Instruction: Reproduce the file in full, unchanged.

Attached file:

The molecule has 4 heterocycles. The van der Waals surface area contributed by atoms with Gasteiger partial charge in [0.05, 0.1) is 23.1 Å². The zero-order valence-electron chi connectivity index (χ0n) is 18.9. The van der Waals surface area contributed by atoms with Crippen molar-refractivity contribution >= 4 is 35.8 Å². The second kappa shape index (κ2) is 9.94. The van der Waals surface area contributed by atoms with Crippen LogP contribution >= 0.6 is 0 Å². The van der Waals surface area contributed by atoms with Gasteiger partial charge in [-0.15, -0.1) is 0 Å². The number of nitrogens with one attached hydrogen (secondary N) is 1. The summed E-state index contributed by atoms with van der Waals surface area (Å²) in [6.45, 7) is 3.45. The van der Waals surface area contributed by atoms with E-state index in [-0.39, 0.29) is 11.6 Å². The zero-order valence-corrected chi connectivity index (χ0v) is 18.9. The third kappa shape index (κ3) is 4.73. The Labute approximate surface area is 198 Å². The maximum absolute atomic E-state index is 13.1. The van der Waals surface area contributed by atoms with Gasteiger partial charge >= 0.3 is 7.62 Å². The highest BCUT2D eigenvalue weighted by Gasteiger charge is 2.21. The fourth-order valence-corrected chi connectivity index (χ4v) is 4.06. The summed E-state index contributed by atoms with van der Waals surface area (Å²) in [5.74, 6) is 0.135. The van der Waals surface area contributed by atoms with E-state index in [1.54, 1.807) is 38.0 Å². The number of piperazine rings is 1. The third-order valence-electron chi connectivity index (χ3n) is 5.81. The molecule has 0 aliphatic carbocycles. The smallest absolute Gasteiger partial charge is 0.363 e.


The molecule has 4 heterocycles. The van der Waals surface area contributed by atoms with Gasteiger partial charge in [0.05, 0.1) is 23.1 Å². The zero-order valence-electron chi connectivity index (χ0n) is 18.9. The van der Waals surface area contributed by atoms with Crippen molar-refractivity contribution >= 4 is 35.8 Å². The second kappa shape index (κ2) is 9.94. The van der Waals surface area contributed by atoms with Crippen LogP contribution >= 0.6 is 0 Å². The van der Waals surface area contributed by atoms with Gasteiger partial charge in [-0.15, -0.1) is 0 Å². The number of nitrogens with one attached hydrogen (secondary N) is 1. The summed E-state index contributed by atoms with van der Waals surface area (Å²) in [6.45, 7) is 3.45. The van der Waals surface area contributed by atoms with E-state index in [-0.39, 0.29) is 11.6 Å². The zero-order valence-corrected chi connectivity index (χ0v) is 18.9. The third kappa shape index (κ3) is 4.73. The Labute approximate surface area is 198 Å². The maximum absolute atomic E-state index is 13.1. The van der Waals surface area contributed by atoms with Gasteiger partial charge >= 0.3 is 7.62 Å². The highest BCUT2D eigenvalue weighted by Gasteiger charge is 2.21. The fourth-order valence-corrected chi connectivity index (χ4v) is 4.06. The summed E-state index contributed by atoms with van der Waals surface area (Å²) in [5.74, 6) is 0.135. The van der Waals surface area contributed by atoms with E-state index in [1.54, 1.807) is 38.0 Å². The number of piperazine rings is 1. The third-order valence-electron chi connectivity index (χ3n) is 5.81. The molecule has 0 aliphatic carbocycles. The smallest absolute Gasteiger partial charge is 0.363 e.